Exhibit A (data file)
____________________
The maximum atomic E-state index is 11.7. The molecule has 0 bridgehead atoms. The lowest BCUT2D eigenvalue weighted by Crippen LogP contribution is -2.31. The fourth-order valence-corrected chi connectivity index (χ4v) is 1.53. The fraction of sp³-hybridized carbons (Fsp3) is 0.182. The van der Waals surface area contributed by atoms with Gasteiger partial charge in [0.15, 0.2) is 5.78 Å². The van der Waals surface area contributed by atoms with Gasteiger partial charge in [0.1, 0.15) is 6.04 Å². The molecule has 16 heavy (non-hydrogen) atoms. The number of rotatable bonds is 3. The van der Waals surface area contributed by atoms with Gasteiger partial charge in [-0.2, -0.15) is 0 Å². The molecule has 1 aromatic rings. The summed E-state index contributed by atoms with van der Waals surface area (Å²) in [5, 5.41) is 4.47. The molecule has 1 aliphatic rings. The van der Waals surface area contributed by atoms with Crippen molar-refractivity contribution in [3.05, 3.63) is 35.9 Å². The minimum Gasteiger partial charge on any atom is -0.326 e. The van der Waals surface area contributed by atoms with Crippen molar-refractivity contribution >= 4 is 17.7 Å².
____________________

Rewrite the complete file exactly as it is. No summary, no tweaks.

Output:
The maximum atomic E-state index is 11.7. The molecule has 0 bridgehead atoms. The lowest BCUT2D eigenvalue weighted by Crippen LogP contribution is -2.31. The fourth-order valence-corrected chi connectivity index (χ4v) is 1.53. The fraction of sp³-hybridized carbons (Fsp3) is 0.182. The van der Waals surface area contributed by atoms with Gasteiger partial charge in [0.15, 0.2) is 5.78 Å². The van der Waals surface area contributed by atoms with Gasteiger partial charge in [0.1, 0.15) is 6.04 Å². The molecule has 16 heavy (non-hydrogen) atoms. The number of rotatable bonds is 3. The van der Waals surface area contributed by atoms with Gasteiger partial charge in [-0.2, -0.15) is 0 Å². The molecule has 1 aromatic rings. The summed E-state index contributed by atoms with van der Waals surface area (Å²) in [5, 5.41) is 4.47. The molecule has 1 aliphatic rings. The van der Waals surface area contributed by atoms with Crippen molar-refractivity contribution in [3.05, 3.63) is 35.9 Å². The minimum Gasteiger partial charge on any atom is -0.326 e. The van der Waals surface area contributed by atoms with Crippen molar-refractivity contribution >= 4 is 17.7 Å².